"Mike Pence has revealed himself," Tallian said. "When he first ran for governor, people did not remember that in 2010 he was the national spokesman for the Tea Party; people did not remember when he first ran for Congress he was all about making sure we didn't give the GLBT crowd the time of day."

Tallian is preparing to roll out her policy agenda in months to come. She said it will closely follow the issues she has worked on in the Senate, especially "finding ways to help middle-class workers, who are losing ground compared to the rest of the nation."

She also expects to offer plans to improve public education, guarantee civil rights protections regardless of sexual orientation or gender identity, reform Indiana's campaign finance system and redistricting process, protect the environment and legalize the medicinal use of marijuana.

"The differences between Mike Pence and I are wide and deep," Tallian said. "This is a Grand Canyon between Mike Pence and I, and people might just want to take a view from the other side now."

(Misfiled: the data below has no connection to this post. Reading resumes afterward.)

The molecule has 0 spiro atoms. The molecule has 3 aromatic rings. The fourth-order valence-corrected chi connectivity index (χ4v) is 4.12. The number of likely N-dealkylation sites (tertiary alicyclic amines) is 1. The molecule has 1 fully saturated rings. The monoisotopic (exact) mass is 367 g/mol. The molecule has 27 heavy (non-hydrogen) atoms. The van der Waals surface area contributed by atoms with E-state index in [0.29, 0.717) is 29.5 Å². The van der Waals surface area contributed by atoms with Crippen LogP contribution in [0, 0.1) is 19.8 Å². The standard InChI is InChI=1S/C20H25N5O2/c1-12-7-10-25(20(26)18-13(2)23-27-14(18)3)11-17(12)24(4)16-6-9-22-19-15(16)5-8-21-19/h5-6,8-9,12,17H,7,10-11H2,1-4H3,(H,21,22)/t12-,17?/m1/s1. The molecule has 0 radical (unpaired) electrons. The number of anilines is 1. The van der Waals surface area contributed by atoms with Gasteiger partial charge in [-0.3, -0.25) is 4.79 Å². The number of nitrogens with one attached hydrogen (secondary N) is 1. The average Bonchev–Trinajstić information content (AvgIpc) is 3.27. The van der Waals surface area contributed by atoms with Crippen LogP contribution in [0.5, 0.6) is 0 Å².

In addition, Tallian said if elected governor she only will focus on Indiana and improving the lives of Hoosiers, unlike Pence who she believes governs the state always with an eye toward how his policy decisions will someday play in a national election.

"For me, this is not a stepping-stone to anywhere. This would be the culmination of a career," she said. "I'm not going to Washington. I don't want to go to Washington. I'm not going to run for president."

To challenge Pence, she first will have to defeat Gregg and perhaps other Democratic candidates, potentially including House Democratic Leader Scott Pelath, D-Michigan City.